The Brussels connection: Turning the tide on radicalisation

 
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By Christian Nielsen

Belgium says it is working to combat radicalisation in Brussels. But is it doing enough to counter jihadist narratives and address exclusion?

A man stands in front of mural in inner-city Brussels. Photo: ©Simon Blackley

A man stands in front of mural in inner-city Brussels.
Photo: ©Simon Blackley

Tuesday 17 November 2015

I almost felt sorry for Jan Jambon, Belgium’s Interior Minister, as he tried not to stand out too much during a joint press conference on 16 November with his French counterpart, Bernard Cazeneuve, in the wake of the Paris terror attacks last week.

But even if he could shrink by 30cm, there would be no hiding from the evidence that Belgium’s intelligence community may have dropped the ball… or were perhaps never in the game.

Belgium stands accused of being a “hotbed” for terrorists, or more euphemistically, disenfranchised Muslim youth, mostly in and around the poorer inner suburbs of Brussels, and that this is apparently not news to anyone in the intelligence community.

Only a few days before the Paris attacks, on 9 November, the Belgian interior minister claimed during POLITICO’s What Works event that Belgium was making some headway, citing its actions to shut down a terror cell in Vervier last January, and its awareness-raising efforts or “counter-narratives” for would-be youth thinking of, for example, joining ISIS. He said a tailored, one-to-one approach is more successful than top-down narratives like ads and internet campaigns.

He spoke to POLITICO’s Matt Kominski about the challenges he and the Belgian authorities face in dealing with ISIS fighters returning from Syria. Many don’t come back more hardened and angry, but rather feel “disgusted” at what they experienced. This, he suggested, is a useful counter-narrative weapon.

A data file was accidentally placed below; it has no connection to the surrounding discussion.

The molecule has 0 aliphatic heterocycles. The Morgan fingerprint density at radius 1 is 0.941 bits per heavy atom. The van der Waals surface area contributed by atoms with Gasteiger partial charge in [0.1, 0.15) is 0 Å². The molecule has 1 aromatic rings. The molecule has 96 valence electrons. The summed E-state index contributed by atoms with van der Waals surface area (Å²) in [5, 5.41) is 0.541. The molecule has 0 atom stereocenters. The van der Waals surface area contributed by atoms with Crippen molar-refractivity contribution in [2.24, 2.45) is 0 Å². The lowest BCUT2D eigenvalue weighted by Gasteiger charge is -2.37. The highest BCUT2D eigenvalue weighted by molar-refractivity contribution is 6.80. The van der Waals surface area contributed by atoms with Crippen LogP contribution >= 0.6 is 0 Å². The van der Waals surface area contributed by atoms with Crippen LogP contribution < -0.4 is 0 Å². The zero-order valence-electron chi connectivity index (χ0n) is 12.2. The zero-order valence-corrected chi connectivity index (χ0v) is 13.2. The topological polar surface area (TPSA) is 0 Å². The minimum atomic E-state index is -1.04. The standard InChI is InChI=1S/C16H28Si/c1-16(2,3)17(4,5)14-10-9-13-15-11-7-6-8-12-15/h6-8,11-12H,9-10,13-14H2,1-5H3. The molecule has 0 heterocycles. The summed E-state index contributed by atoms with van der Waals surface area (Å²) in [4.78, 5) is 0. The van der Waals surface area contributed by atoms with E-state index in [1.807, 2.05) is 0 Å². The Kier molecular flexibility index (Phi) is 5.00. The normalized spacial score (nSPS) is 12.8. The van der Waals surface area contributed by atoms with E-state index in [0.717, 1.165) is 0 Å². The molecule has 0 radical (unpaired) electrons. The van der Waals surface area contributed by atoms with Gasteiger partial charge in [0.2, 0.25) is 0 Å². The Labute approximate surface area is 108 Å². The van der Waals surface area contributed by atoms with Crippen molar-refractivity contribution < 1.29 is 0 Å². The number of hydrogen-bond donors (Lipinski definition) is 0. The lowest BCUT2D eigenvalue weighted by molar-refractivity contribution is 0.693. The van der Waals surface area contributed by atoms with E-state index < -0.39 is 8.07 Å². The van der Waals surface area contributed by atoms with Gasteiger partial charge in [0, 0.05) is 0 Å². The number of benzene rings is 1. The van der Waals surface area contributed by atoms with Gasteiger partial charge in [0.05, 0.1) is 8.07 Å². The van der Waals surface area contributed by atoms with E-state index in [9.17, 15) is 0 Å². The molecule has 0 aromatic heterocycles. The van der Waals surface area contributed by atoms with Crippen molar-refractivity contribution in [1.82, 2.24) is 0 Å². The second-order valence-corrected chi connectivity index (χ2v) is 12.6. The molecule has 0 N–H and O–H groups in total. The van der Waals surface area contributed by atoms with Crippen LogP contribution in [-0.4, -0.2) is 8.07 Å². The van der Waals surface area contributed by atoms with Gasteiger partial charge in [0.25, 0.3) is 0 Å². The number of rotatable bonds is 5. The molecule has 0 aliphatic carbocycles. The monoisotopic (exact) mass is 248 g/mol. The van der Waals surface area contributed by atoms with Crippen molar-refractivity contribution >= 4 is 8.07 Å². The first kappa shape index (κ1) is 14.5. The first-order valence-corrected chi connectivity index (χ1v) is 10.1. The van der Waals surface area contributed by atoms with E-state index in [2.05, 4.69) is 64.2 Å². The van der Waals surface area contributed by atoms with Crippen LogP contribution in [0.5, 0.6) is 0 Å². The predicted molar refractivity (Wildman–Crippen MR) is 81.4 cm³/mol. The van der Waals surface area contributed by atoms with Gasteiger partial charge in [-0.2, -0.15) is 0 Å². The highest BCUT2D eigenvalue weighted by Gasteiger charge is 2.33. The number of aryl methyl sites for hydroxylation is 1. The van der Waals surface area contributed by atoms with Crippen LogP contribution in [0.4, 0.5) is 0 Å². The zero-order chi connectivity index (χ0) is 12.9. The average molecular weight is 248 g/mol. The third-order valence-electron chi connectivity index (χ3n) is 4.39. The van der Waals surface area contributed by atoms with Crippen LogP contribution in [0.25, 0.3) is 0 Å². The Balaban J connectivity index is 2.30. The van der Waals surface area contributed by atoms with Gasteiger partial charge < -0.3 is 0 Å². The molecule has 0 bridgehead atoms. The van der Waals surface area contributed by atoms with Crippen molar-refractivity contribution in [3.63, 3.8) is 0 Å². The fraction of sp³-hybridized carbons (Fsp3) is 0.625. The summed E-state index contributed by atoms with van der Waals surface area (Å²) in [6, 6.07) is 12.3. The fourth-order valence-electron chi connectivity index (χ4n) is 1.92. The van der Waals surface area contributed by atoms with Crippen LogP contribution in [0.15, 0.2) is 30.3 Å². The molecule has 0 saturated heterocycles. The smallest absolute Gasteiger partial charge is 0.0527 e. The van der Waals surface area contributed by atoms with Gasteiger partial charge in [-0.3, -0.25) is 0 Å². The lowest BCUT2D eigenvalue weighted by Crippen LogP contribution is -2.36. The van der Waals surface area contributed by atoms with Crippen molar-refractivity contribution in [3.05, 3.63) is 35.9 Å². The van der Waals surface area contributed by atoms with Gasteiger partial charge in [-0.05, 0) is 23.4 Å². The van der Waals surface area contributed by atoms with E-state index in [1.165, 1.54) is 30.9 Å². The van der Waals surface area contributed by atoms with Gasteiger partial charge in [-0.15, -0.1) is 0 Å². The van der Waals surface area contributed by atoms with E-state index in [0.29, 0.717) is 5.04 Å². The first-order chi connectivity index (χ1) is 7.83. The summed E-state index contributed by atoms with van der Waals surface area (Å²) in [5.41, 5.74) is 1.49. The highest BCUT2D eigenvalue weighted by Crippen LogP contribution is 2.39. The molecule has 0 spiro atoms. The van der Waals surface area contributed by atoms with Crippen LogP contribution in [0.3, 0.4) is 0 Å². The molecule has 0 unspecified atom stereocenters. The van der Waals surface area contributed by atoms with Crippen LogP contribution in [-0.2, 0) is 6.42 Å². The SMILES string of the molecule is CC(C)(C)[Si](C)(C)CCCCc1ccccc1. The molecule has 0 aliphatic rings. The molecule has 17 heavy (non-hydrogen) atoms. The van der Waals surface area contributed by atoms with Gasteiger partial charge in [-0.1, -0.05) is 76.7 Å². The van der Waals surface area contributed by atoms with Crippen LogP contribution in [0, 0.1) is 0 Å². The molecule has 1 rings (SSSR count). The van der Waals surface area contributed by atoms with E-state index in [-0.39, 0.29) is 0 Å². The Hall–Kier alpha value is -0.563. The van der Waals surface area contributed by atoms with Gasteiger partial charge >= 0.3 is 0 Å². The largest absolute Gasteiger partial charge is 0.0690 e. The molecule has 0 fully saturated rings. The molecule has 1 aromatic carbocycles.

But the audience wasn’t buying it, asking why Belgium hadn’t put these young people on television or in internet ads as powerful, personal testimonials, or tried more mainstream approaches to stopping the momentum towards radicalisation, such as investing more in rejuvenating poor neighbourhoods and helping to integrate immigrant families better.

By his own admission, Mr Jambon said: “People think that mosques are the places of recruitment, but I think that today, most of the recruitment is done by the internet… The mosques were too moderate and they find their ‘truth’ on the internet.”

Then, as the saying goes, shouldn’t you fight fire with fire?  If the internet is the medium of choice for young people – and it clearly is – then well-meaning teachers and social workers are only going to have so much impact. The problem is, governments (not just in Belgium) are playing catch-up as they grapple to deal with the growth in online propaganda and extremism.

“Modern terrorists have embraced social media and ‘weaponised the internet’ to achieve their goals,” Mark Wallace, former US ambassador to the UN, told journalists at the Brussels launch of the European arm to the Counter Extremism Project (CEP) in July this year.

Yet Mr Jambon argued targeted messaging like that might lack credibility or come across as government propaganda. Maybe this is true, but it would at least send ‘a’ message, rather than leaving everything in the hands of overworked social workers in Brussels communes like Molenbeek, which has been identified as something of a ground zero for several incidents, including the recent Paris attacks and possibly the Jewish Museum murders in 2014 and the Thalys attempt last August.